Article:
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Ferrite bar antenna for car radio?

Discussion in 'Electronic Design' started by [email protected], Sep 14, 2005.

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  1. I read in sci.electronics.design that wrote (in
    20 turns does look too many for an 80-turn primary. If you have a
    standard 93 ohm input impedance in the radio, the load on the primary is
    93 x (80/20)^2 = 1488 ohms. If your 365 pF cap tunes the primary to 540
    kHz (I don't remember the lower bound of the AM band in US, but it's
    around that frequency), it has an impedance of:

    1/(2pi x 540.10^3 x 365. 10^-12) = 807 ohms,

    so your circuit Q is only 1488/807 = 1.84.

    Try 5 turns, would round the ground end of your coil. You have grounded
    the frame of the variable cap to the case of the radio, haven't you?
     
  2. Guest

    Try 5 turns, would round the ground end of your coil. You have grounded
    5 turns reduces the signal and noise level quite a bit. The volume
    level is much lower. 20 turns works better.

    I tried gounding the capacitor/inductor to the chassis with not much
    effect. I did notice a noise reduction if I connect the chassis to a
    electrical ground.

    I thought the impedance ratio of a transformer was the square of the
    turns ratio, so that 20 turns relative to 80 turns would be a ratio of
    16:1 ?

    -Bill
     
  3. I read in sci.electronics.design that wrote (in
    Yes. OK, designing by remote control with no input data to speak of was
    never very accurate. What you've shown is that the optimum is probably
    somewhere between 5 and 20, but it could be 25.
     
  4. Guest

    Yes. OK, designing by remote control with no input data to speak of was
    Yes, the secondary winding seems to be optimum around 25% of the
    primary. But I noticed the phase connections also makes a difference. I
    wound another air core coil using 1 inch PVC pipe, 6 inches length, and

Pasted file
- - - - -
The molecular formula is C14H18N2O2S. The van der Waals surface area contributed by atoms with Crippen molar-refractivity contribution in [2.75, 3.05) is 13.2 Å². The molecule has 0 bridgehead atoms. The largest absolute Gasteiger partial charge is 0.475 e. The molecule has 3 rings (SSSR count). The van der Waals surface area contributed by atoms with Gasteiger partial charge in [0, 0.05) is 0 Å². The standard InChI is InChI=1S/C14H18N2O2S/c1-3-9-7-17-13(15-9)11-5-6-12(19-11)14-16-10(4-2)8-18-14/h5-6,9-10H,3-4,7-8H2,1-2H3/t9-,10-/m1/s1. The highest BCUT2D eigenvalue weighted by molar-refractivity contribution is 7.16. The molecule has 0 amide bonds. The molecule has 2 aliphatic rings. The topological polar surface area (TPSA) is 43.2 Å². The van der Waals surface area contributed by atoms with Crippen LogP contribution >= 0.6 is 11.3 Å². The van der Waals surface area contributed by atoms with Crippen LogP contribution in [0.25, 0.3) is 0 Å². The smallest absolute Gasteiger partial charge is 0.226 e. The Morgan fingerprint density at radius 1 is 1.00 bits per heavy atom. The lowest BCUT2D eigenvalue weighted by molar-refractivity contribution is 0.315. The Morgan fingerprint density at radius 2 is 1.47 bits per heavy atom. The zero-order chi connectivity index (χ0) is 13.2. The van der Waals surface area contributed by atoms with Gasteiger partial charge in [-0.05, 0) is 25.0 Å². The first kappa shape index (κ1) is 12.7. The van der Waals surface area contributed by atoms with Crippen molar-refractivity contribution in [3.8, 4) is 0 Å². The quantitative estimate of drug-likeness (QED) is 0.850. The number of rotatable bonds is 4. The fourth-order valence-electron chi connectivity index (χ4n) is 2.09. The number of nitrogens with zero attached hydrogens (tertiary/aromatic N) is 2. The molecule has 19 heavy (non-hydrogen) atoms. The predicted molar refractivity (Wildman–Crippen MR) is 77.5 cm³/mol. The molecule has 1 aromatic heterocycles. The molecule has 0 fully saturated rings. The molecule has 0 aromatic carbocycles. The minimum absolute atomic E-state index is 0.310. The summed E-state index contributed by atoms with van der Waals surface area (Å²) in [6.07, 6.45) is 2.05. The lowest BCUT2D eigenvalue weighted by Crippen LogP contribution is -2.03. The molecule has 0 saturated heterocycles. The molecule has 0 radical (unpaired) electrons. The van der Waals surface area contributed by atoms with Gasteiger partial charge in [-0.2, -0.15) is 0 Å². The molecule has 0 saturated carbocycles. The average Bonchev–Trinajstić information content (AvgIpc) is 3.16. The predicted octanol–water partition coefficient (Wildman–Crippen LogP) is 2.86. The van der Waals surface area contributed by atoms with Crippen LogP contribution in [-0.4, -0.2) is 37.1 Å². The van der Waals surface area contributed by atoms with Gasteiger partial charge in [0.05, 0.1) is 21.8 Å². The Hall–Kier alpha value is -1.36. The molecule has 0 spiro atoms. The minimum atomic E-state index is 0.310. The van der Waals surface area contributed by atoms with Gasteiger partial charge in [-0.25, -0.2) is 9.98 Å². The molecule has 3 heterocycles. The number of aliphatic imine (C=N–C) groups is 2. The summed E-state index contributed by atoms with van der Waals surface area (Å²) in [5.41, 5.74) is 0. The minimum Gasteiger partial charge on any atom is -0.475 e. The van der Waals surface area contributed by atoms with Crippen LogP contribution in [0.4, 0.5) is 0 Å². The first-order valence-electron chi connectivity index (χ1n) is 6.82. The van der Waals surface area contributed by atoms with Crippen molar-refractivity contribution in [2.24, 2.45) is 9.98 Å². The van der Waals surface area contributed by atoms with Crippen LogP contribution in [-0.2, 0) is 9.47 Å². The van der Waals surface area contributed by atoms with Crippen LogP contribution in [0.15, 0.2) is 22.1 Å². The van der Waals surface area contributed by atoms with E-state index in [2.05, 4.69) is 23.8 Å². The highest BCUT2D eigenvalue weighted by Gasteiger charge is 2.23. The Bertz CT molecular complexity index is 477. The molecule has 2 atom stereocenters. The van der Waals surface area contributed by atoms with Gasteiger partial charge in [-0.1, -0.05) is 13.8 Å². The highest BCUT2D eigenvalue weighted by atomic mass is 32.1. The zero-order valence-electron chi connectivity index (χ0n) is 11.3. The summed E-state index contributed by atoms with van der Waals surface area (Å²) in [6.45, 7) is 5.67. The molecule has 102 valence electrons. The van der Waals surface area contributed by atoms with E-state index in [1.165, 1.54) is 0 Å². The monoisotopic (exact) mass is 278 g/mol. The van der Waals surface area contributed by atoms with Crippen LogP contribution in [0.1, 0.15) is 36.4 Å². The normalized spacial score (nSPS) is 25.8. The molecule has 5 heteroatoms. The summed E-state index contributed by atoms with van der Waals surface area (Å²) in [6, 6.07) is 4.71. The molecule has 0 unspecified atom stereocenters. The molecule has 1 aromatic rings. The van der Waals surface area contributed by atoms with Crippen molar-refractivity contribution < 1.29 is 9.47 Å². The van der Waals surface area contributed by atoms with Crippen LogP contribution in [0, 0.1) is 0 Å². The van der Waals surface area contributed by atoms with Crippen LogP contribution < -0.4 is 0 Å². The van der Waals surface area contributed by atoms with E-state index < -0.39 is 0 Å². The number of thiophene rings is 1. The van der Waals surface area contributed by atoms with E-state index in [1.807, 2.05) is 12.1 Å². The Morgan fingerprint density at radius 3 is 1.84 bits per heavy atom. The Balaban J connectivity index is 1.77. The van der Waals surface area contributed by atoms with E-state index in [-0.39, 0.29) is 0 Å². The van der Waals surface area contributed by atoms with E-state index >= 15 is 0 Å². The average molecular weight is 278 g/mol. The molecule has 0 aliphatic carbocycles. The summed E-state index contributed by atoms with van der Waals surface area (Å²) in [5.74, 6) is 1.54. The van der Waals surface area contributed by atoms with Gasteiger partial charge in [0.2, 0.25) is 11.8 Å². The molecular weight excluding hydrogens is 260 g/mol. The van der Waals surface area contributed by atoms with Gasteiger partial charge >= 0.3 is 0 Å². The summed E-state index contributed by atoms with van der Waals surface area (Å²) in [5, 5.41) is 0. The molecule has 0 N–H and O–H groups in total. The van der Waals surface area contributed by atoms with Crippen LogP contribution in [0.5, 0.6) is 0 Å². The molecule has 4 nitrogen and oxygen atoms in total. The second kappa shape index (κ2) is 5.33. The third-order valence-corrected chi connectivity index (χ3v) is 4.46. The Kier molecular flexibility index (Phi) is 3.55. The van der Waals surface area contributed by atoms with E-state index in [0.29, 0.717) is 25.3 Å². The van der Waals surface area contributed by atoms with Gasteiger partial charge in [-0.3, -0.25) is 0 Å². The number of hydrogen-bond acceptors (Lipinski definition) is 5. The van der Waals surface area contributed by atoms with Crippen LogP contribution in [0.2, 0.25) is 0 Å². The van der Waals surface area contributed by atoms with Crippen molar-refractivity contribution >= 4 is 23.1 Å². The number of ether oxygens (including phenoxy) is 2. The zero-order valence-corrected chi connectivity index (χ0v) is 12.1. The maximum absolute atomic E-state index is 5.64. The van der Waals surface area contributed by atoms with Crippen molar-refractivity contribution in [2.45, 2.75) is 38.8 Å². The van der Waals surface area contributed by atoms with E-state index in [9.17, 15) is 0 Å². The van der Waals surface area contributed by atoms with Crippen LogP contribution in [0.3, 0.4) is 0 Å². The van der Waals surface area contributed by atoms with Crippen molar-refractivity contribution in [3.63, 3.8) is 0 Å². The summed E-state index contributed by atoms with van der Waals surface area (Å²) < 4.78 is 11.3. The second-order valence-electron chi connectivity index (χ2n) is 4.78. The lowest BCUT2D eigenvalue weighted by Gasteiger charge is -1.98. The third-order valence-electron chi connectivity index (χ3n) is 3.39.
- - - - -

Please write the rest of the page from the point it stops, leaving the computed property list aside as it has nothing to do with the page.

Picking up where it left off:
about 300 turns of #24 copper wire and 75 turns on the secondary for a
    1:16 impedance ratio. But it wouldn't tune very well until I reversed
    the secondary connections to the radio input and ground. Now it works
    fairly well. One side of the primary coil/capacitor is connected to the
    radio chassis.

    Any idea why the phase connections of the secondary output effects the
    operation so much?

    -Bill
     
  5. I read in sci.electronics.design that wrote (in
    It depends where on the primary coil you wound the secondary. The right
    place is at the end of the primary that is connected to the grounded
    frame of the tuning capacitor. Then the end of the secondary nearest the
    grounded end of the primary should also be grounded. Any other
    arrangement adds capacitances to the circuit which are not wanted and
    will upset the working in various ways, some difficult to explain.
     
  6. Guest

    The right place is at the end of the primary that is connected to the grounded
    Yes, that's the way it's connected. The secondary is close to one end,
    about 1 inch from the end.

    I'm using a couple lithium ion batteries from a laptop power pack for a
    7.5 volt supply, so the whole thing is self contained with no external
    wires. I disconnected the dial light to conserve power and it draws
    only about 80mA at low volume and works well down to 6 volts.

    The only problem I have now is a slight buzzing in the output on weak
    stations, which I suspect is digital noise from the front panel display
    circuit. If I hold the radio in my hand, (hands on chassis), the noise
    goes away and reception is good..

    I suppose there is no solution to the grounding problem other than
    connecting the chassis to some electrical ground?

    But, I was trying to avoid that and make the whole thing portable so it
    could be set on a table and moved around without any external wires.

    -Bill
     
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